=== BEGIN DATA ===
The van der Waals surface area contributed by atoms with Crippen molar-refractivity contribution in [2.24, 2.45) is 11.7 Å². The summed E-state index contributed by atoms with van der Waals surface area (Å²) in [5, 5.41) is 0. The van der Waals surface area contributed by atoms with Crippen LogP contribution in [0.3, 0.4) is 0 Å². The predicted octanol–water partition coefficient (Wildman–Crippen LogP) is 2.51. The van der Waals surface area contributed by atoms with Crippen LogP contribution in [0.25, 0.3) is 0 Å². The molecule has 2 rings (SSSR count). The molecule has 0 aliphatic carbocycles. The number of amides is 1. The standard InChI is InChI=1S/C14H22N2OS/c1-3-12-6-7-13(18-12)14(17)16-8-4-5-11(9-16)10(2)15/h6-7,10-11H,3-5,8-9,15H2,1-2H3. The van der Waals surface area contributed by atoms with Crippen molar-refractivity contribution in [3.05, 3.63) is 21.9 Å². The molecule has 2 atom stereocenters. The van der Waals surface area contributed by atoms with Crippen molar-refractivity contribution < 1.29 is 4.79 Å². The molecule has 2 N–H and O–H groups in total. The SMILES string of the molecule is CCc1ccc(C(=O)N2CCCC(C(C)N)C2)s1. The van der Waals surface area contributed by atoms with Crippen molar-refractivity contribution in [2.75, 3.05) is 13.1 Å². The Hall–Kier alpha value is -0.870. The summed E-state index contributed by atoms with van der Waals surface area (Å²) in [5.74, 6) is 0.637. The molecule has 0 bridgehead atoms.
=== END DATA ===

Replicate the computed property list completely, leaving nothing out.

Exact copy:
The van der Waals surface area contributed by atoms with Crippen molar-refractivity contribution in [2.24, 2.45) is 11.7 Å². The summed E-state index contributed by atoms with van der Waals surface area (Å²) in [5, 5.41) is 0. The van der Waals surface area contributed by atoms with Crippen LogP contribution in [0.3, 0.4) is 0 Å². The predicted octanol–water partition coefficient (Wildman–Crippen LogP) is 2.51. The van der Waals surface area contributed by atoms with Crippen LogP contribution in [0.25, 0.3) is 0 Å². The molecule has 2 rings (SSSR count). The molecule has 0 aliphatic carbocycles. The number of amides is 1. The standard InChI is InChI=1S/C14H22N2OS/c1-3-12-6-7-13(18-12)14(17)16-8-4-5-11(9-16)10(2)15/h6-7,10-11H,3-5,8-9,15H2,1-2H3. The van der Waals surface area contributed by atoms with Crippen molar-refractivity contribution in [3.05, 3.63) is 21.9 Å². The molecule has 2 atom stereocenters. The van der Waals surface area contributed by atoms with Crippen molar-refractivity contribution < 1.29 is 4.79 Å². The molecule has 2 N–H and O–H groups in total. The SMILES string of the molecule is CCc1ccc(C(=O)N2CCCC(C(C)N)C2)s1. The van der Waals surface area contributed by atoms with Crippen molar-refractivity contribution in [2.75, 3.05) is 13.1 Å². The Hall–Kier alpha value is -0.870. The summed E-state index contributed by atoms with van der Waals surface area (Å²) in [5.74, 6) is 0.637. The molecule has 0 bridgehead atoms.